Thursday, October 13, 2005

Socrates: Feminist?

Travis Larkin
Is Socrates a feminist?

In book five, Socrates radically states that women should receive the same training (geometry, gymnastics, and music) as men in society. For this reason it is the common misconception that Socrates is a feminist. He supports women and argues that they should have active roles in the republic. He is not after them to have active roles in society because he is a feminist or believes they deserve it because of centuries of uneven status in society. He sees that men and women are the same except for physical strength, and he knows that they will all fall into one of the three parts of the soul making them either spirited, rational, or appetitive, and the city will find uses for them. He recognizes and believes in biological essentialism and sees that even though women are not as strong as men they are a vital part to the city and its success.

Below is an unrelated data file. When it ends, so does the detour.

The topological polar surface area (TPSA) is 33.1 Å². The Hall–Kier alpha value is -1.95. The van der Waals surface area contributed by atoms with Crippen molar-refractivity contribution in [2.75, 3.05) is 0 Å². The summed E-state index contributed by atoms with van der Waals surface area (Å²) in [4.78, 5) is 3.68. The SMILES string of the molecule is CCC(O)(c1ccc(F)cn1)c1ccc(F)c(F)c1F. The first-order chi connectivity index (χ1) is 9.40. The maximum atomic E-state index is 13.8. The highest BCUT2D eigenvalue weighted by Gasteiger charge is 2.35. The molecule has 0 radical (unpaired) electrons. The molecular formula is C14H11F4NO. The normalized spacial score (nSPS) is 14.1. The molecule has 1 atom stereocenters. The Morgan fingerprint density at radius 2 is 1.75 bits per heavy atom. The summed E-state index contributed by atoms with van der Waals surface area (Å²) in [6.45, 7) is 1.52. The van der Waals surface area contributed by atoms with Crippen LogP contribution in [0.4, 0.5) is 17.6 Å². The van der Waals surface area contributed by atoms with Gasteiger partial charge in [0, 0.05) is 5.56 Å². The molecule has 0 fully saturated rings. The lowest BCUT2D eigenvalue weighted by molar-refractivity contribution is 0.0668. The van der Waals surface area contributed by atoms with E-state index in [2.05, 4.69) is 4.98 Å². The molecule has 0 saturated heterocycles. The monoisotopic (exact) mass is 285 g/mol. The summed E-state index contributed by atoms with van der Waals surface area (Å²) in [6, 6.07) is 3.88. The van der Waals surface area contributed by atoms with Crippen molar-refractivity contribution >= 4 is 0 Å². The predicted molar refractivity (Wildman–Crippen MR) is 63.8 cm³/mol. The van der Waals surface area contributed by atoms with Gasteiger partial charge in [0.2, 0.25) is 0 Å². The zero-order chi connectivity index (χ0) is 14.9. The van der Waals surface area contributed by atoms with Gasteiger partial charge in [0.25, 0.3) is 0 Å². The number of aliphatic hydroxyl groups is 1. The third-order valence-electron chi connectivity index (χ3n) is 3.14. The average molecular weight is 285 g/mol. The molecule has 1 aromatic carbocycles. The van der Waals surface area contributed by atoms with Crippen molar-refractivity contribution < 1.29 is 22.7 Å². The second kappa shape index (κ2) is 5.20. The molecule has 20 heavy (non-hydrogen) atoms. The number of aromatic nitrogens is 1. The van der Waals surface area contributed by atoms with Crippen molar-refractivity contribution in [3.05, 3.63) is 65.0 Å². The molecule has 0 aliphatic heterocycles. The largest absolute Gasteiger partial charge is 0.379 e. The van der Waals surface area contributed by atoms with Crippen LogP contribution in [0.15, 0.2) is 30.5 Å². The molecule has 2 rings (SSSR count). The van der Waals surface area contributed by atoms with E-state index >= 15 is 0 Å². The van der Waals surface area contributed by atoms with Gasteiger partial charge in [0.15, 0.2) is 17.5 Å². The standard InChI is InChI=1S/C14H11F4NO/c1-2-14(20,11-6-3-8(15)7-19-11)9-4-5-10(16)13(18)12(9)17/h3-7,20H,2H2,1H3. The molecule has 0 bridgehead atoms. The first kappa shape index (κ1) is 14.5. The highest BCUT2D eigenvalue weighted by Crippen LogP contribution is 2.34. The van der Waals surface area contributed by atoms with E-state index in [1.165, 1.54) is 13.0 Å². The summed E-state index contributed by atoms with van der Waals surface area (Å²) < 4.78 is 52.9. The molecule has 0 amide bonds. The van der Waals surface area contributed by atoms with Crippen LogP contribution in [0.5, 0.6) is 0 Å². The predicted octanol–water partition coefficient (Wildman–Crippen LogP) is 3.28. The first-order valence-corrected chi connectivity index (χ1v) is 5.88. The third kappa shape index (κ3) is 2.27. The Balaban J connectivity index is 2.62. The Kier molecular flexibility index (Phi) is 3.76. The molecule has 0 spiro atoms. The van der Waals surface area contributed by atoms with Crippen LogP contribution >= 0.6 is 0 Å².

Socrates analyzes women on the whole and sees them to be of use in a perfect society. While not as strong as men they must be allowed to participate in the Republic. He states that there is no one thing that only women or only men can do in the republic, “there is no practice of a city’s governors which belongs to a woman because she’s a woman, or to a man because he’s a man…but in all of them woman is weaker than man.” (455 c) Socrates radically speaks against gender roles that are still relevant in today’s world. He states that no career or task is suited solely for man or for woman. In today’s world women are paid less than men, until recently were not allowed in combat, are still not drafted, and continue to fight these gender discriminations. Sounding ike a true biological essentialist, Socrates states that men are physically stronger then women, and typically this is true. I really like this point of view that no one task is a job that can only be done by one sex, i.e. men can cook and women can fight, but there are certainly tasks which are rightfully dominated by one gender. Army’s were full of men because men are proven to be stronger on the whole than women. Socrates is not a feminist but instead a biological essentialist who has believes that even though men are stronger than women, it doesn’t mean that women should be denied participation to their full potential.